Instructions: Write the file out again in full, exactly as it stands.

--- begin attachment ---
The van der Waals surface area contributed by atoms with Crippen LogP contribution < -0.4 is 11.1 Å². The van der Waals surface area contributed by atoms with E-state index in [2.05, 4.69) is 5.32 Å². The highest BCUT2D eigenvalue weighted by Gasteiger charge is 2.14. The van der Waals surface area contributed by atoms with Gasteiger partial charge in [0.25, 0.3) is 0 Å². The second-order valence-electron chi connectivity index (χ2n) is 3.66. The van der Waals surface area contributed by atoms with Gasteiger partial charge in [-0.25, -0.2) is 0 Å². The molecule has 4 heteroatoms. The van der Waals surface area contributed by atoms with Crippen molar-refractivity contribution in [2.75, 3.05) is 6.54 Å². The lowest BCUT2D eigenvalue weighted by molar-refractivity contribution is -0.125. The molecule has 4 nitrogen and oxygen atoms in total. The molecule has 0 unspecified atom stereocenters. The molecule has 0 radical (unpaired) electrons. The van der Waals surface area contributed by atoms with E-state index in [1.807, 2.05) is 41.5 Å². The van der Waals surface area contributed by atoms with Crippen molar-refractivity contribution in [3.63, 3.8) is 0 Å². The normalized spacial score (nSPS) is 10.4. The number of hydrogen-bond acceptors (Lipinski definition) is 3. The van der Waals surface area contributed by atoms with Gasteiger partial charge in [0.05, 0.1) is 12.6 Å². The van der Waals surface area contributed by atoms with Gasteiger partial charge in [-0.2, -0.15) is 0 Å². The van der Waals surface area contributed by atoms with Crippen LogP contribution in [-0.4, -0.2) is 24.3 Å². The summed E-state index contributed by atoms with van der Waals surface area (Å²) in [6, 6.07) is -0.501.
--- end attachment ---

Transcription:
The van der Waals surface area contributed by atoms with Crippen LogP contribution < -0.4 is 11.1 Å². The van der Waals surface area contributed by atoms with E-state index in [2.05, 4.69) is 5.32 Å². The highest BCUT2D eigenvalue weighted by Gasteiger charge is 2.14. The van der Waals surface area contributed by atoms with Gasteiger partial charge in [0.25, 0.3) is 0 Å². The second-order valence-electron chi connectivity index (χ2n) is 3.66. The van der Waals surface area contributed by atoms with Gasteiger partial charge in [-0.25, -0.2) is 0 Å². The molecule has 4 heteroatoms. The van der Waals surface area contributed by atoms with Crippen molar-refractivity contribution in [2.75, 3.05) is 6.54 Å². The lowest BCUT2D eigenvalue weighted by molar-refractivity contribution is -0.125. The molecule has 4 nitrogen and oxygen atoms in total. The molecule has 0 unspecified atom stereocenters. The molecule has 0 radical (unpaired) electrons. The van der Waals surface area contributed by atoms with E-state index in [1.807, 2.05) is 41.5 Å². The van der Waals surface area contributed by atoms with Crippen molar-refractivity contribution in [3.63, 3.8) is 0 Å². The normalized spacial score (nSPS) is 10.4. The number of hydrogen-bond acceptors (Lipinski definition) is 3. The van der Waals surface area contributed by atoms with Gasteiger partial charge in [0.05, 0.1) is 12.6 Å². The van der Waals surface area contributed by atoms with Gasteiger partial charge in [-0.2, -0.15) is 0 Å². The van der Waals surface area contributed by atoms with Crippen LogP contribution in [-0.4, -0.2) is 24.3 Å². The summed E-state index contributed by atoms with van der Waals surface area (Å²) in [6, 6.07) is -0.501.